How to Become a Writer
Gay Talese is an American journalist and a nonfiction writer. He wrote for The New York Times in the 1960s after working for its copy and obituary sections. In the 1950s, he was one of the first writers to add minute details, use literary flairs, and begin articles in medias res.
His groundbreaking article "Frank Sinatra Has a Cold" was named the "best story Esquire ever published," and he was credited by Tom Wolfe with the creation of an inventive form of nonfiction writing called "The New Journalism."
He has written many non-fiction books, beginning with 1964’s The Bridge: The Building of the Verrazano-Narrows Bridge. His 2006 autobiography A Writer’s Life focuses on his trials and failures as a writer, such as having a profile piece rejected by The New Yorker, which ironically reviewed the book positively and said it had a “distinctly moving” quality.
Gay Talese was named the winner of a George Polk Award for career achievement. The awards, presented by Long Island University, are considered among the top prizes in U.S. journalism. His latest book is High Notes: Selected Writings of Gay Talese.
Question: What’s the best advice you’ve been given as a writer?
Gay Talese: I wasn’t given any advice. I wasn’t even aware of writers during most of my life until I came to New York at the age of twenty-one after college. What made me a writer is what made me curious, and what made me curious was being an American that wasn’t sure how American I was. I think this is true of a lot of people who have foreign parents, and my mother and father ran a store in the southern part of New Jersey where I was born. The town was called Ocean City. I was born in 1932. When I was ten years old, the war, WW II, was very much being enacted through the European theatre, and the part of Italy that my parents come from, which is the southern part, was being attacked by allied forces, Americans, Canadians and British, moving up through areas that were the centers of my ancestry. Though I was born in New Jersey as I said before, I was ten years, eleven years old, twelve years old during that 1942, ’43, ’44 period, and the only thing I remember that made me a writer, and the curiosity that is necessary I think for being the kind of writer I am, a nonfiction writer, was that as a boy in the store I would see my parents react during the daytime in one manner as they dealt with customers.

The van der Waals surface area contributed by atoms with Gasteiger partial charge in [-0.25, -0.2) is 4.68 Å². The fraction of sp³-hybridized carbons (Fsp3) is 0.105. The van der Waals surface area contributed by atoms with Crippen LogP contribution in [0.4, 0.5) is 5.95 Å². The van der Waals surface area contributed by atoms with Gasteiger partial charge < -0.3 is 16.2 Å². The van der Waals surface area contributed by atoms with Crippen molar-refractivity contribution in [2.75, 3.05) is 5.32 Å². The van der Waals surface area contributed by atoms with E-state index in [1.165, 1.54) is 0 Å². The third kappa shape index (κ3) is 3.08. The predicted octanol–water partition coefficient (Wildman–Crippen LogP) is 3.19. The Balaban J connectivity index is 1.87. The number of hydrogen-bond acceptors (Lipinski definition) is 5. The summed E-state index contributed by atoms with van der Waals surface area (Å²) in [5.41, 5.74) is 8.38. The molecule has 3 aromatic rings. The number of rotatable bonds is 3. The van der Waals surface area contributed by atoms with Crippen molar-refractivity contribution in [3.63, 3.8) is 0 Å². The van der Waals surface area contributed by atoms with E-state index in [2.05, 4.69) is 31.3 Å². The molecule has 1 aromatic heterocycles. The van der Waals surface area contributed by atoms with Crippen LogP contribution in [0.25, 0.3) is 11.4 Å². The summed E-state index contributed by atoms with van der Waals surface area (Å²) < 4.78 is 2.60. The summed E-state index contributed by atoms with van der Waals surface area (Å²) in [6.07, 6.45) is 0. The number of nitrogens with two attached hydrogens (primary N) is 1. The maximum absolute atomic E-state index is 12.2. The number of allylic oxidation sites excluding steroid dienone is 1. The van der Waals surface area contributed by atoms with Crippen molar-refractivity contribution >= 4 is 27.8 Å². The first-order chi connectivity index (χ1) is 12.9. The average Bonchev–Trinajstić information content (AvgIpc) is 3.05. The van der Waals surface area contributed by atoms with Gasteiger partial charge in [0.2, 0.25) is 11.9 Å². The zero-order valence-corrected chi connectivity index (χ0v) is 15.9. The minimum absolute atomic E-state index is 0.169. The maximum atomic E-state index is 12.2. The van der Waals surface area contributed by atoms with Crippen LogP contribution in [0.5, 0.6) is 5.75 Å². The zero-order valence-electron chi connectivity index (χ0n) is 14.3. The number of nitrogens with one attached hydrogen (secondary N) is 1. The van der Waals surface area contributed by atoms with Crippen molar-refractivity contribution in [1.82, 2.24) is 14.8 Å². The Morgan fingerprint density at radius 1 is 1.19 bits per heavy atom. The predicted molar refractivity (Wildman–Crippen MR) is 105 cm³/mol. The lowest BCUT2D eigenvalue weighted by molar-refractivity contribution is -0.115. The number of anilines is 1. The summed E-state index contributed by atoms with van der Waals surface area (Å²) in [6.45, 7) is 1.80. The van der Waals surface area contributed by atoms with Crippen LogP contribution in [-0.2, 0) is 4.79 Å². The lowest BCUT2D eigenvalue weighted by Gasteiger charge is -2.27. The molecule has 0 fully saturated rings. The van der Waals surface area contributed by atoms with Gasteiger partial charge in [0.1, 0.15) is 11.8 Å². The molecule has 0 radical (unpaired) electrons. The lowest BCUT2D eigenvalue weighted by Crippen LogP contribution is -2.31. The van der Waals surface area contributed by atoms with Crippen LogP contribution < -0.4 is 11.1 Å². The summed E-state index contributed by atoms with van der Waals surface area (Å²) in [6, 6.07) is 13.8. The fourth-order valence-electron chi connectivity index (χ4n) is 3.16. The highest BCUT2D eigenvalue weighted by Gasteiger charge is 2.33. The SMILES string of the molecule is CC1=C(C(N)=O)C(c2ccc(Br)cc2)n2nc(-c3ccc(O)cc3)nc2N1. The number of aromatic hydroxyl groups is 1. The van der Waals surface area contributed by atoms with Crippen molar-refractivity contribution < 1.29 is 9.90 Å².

My mother spoke English very well. My father spoke English with an accent, and he worked in the back of the store. My mother worked in the front of the store selling dresses, and what started me thinking about other people was when I overheard conversations between my mother and her customers, and I became very curious about the women and their stories.
The value of listening
Gay Talese: And so it was my listening to the stories as women on one end of the counter, who would talk across the counter to my mother on those leisurely afternoons while browsing through the clothing racks picking fabric or picking dresses to try on. They would be talking about things, and the thing that would be talking about weren’t necessarily of any significance in a social or historical sense, but they were revealing of personal moods, personal feelings, and during the war, there was references to the war, to the rationing of food, to the lack of gasoline during that period, to the fear of their sons or maybe daughters in the military service, or their uncles or fathers working in defense plants late at night in far away Philadelphia which is fifty miles away. And so as a boy, I was hearing references to the war while being remote from the war, and at the same time, I was intimately involved with the enemy in the war—the Italians—who of course were allied with the Germans because my father’s three brothers were in the Italian army.